Sam’s historical recipe corner: Anzac biscuits

Ahead of The Great British Bake Off on BBC One tonight, picture editor Sam Nott recreates Anzac biscuits - a sweet treat sent out to New Zealand and Australian troops serving in Gallipoli during the First World War

Anzac biscuits are associated with the Australian and New Zealand Army Corps.
Anzac biscuits are associated with the Australian and New Zealand Army Corps.

Tasty, nutritious and easy to make, it’s not surprising that Anzac biscuits are still a popular snack in Australia and New Zealand, particularly on Anzac Day (25 April), which marks the anniversary of the first major military action fought by Australian and New Zealand forces during the First World War.

 

Ingredients

85g porridge oats

85g desiccated coconut

100g plain flour

100g caster sugar

100g butter, plus extra for greasing

1 tbsp golden syrup

1 tsp bicarbonate of soda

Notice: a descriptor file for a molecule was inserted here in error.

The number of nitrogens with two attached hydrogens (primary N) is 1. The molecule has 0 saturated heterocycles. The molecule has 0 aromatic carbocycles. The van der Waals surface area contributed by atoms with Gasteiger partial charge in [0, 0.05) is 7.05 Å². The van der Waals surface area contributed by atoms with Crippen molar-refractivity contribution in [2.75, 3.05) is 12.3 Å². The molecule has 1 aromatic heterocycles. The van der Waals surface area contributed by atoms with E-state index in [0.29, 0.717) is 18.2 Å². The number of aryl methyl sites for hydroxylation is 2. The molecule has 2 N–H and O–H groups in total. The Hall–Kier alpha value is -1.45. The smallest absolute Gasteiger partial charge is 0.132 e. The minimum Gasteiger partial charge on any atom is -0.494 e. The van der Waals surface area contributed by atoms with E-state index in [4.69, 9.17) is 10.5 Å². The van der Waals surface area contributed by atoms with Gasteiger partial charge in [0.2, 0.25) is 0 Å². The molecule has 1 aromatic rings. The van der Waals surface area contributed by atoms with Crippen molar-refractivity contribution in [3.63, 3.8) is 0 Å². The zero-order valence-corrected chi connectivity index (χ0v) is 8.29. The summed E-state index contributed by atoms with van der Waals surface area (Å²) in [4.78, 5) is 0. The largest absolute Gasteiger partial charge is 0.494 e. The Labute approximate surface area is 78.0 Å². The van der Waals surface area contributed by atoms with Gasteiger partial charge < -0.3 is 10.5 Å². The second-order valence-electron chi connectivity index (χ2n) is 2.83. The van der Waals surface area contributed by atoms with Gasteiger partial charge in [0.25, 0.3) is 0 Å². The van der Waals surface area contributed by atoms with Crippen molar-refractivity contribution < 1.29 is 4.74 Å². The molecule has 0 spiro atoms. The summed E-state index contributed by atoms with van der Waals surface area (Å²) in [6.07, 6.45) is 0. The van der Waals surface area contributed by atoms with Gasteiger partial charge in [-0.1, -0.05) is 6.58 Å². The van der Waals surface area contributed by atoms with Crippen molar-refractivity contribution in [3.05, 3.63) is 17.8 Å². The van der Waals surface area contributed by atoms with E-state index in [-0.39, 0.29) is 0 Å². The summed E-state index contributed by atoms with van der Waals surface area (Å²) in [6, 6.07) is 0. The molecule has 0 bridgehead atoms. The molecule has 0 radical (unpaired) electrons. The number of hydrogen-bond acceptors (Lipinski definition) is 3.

Method

Heat oven to 180C/fan 160C/gas 4. Put the oats, coconut, flour and sugar in a bowl. Melt the butter in a small pan and stir in the golden syrup. Add the bicarbonate of soda to 2 tbsp boiling water, then stir into the golden syrup and butter mixture.

Make a well in the middle of the dry ingredients and pour in the butter and golden syrup mixture. Stir gently to incorporate the dry ingredients.

Put dessertspoonfuls of the mixture on to buttered baking sheets – about 2.5cm/1in apart to allow room for spreading. Bake in batches for 8-10 mins until golden. Transfer to a wire rack to cool.

 

My verdict

I’ve often read that Anzac biscuits were sent out to New Zealand and Australian troops serving in Gallipoli during the First World War. According to the National Army Museum, though, this is a myth and most of these deliciously chewy biscuits were in fact sold at fetes and galas at home, often as part of fundraising efforts. You can imagine, though, that they would have been an ideal biscuit for soldiers: hearty, nutritious and long-lasting. 

On a Monday morning, the BBC History Magazine team tucked into a few that had been left in the office all weekend: they still tasted just as good!

 

Difficulty: 2/10

Time: 20 minutes

Recipe courtesy of BBC Good Food.

This article was first published in the July 2014 issue of BBC History Magazine

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